Budding entrepreneurs may want to rethink plans to open a roaming artisanal condiment truck unless they don't care about making money. Despite the ubiquity of food trucks, most of them aren't selling enough fancy grilled cheese sandwiches and fusion tacos to break even, let alone make a profit. Crains takes a look inside the still booming mobile food business and discovers that many vendors and operators are forced to supplement their trucks with side gigs like catering or even abandon their trade altogether.

Long lunchtime lines help, but vendors face costly difficulties that aren't readily apparent to someone outside the business. The NYPD often orders trucks to move from prime locations or prohibits them from setting up in certain areas. Some vendors have found ways around that but others are at the whim of the city's traffic officers and competition from other trucks. "We leave at 4:30 a.m. to get a spot on the street," explains Gorilla Cheese owner James Klayman. "But now I can't get to the space where I've been parking for the past 18 months because others are leaving at 3:30 a.m."

Then there's the all-powerful DOH, who is responsible for those coveted permits that allow the vendors to operate in the first place. In the past five years, 110 food trucks have opened in the city according to AM New York; the city issues 5,100 mobile food vending permits to all eateries on wheels, including everything from hot dog carts to high end lobster trucks. Of those permits, only 100 belong to "artisanal trucks serving high-quality cuisine," says Crains. Supporters are calling on the DOH to change what they believe are antiquated permit issuing methods that encourage "black market" tactics by vendors who want to get up and running.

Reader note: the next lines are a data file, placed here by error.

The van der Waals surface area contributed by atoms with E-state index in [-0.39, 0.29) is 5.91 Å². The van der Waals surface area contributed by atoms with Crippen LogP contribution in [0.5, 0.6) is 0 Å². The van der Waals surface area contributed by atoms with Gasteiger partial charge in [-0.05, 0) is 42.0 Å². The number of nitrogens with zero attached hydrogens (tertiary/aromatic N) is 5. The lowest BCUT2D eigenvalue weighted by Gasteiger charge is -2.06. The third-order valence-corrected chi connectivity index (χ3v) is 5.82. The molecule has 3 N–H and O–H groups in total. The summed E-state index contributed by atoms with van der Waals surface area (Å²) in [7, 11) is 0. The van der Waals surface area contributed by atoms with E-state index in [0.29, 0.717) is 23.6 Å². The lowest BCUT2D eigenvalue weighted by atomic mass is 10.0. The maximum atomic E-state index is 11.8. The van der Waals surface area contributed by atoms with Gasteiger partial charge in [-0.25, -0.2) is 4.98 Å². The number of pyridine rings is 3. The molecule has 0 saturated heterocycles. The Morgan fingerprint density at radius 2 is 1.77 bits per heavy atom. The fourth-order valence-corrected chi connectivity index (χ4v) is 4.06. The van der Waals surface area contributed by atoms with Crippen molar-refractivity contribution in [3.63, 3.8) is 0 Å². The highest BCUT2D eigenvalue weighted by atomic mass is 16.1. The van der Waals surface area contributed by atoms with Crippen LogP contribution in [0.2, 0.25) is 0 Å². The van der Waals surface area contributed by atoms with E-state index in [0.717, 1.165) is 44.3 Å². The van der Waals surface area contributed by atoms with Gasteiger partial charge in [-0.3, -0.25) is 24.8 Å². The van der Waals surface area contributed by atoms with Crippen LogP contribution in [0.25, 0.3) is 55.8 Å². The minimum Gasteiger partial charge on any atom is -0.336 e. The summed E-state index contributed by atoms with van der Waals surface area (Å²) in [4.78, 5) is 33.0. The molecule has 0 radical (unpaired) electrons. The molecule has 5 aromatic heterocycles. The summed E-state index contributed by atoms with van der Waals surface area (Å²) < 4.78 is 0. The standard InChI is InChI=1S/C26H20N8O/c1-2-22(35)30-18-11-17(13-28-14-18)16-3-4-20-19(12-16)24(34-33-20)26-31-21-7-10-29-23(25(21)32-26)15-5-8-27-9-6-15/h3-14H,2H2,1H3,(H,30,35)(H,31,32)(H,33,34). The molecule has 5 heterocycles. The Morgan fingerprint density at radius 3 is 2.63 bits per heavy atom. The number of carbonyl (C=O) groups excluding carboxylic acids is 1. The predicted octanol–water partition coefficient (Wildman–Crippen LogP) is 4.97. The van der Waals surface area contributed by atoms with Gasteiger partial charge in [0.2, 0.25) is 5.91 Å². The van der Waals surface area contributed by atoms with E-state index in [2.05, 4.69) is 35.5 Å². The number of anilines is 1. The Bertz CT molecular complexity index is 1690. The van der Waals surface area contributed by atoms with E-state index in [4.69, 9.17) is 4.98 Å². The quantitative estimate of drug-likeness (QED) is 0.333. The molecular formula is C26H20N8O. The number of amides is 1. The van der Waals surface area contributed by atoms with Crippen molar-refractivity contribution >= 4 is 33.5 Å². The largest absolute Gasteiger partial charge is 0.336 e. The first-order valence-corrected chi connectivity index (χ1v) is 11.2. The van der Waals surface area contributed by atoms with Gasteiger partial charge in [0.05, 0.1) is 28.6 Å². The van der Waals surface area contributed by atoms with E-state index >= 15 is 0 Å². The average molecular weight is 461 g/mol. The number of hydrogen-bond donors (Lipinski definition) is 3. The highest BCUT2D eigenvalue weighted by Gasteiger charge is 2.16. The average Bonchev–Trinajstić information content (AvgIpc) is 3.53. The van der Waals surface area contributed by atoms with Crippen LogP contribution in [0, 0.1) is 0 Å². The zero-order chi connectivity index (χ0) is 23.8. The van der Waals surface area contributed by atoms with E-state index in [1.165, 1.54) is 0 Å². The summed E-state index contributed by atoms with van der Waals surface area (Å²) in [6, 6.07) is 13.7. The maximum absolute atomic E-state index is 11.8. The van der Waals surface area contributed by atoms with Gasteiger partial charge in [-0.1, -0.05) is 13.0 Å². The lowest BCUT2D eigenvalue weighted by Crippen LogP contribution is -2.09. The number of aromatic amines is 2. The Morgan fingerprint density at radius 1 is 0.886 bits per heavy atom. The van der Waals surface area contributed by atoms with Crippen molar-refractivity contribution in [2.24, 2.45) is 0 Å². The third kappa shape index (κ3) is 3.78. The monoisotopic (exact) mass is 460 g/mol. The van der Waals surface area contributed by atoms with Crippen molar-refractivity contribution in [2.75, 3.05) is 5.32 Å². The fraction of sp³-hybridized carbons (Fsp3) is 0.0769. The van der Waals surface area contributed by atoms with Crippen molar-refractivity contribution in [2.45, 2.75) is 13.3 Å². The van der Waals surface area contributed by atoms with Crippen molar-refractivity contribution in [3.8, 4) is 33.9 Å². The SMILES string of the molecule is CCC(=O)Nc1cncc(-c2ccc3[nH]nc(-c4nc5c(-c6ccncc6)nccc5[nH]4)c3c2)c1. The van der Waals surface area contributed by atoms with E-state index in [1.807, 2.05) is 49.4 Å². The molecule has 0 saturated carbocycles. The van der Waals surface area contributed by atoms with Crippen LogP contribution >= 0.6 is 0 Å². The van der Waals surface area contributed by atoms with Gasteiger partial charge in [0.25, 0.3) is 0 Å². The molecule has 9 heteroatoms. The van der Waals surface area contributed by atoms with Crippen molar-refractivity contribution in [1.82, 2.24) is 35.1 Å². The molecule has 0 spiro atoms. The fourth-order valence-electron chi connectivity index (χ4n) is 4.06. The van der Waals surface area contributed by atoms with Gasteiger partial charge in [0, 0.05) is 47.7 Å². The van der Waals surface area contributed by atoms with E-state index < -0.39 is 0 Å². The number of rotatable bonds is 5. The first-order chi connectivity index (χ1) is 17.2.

Truck owners are now opting to transition into more traditional brick-and-mortar operations or getting into the retail business to actually turn a profit. "We used the truck to build the brand," says David Schillace, co-founder of Mexicue, which will expand to three restaurants this year. "Our restaurants are going to make $3 million a year with $500,000 in profits. You can't do that kind of business on a truck."

Still, there's an undeniable charm involved in the food truck biz that's attracted not only new businesses but also TV producers and feature filmmakers. On the other hand, some, like the folks at Salon, have declared the idea of food trucks "so tired it's almost asleep," at least in major cities like New York. We hear there's big money in pop-up dinners.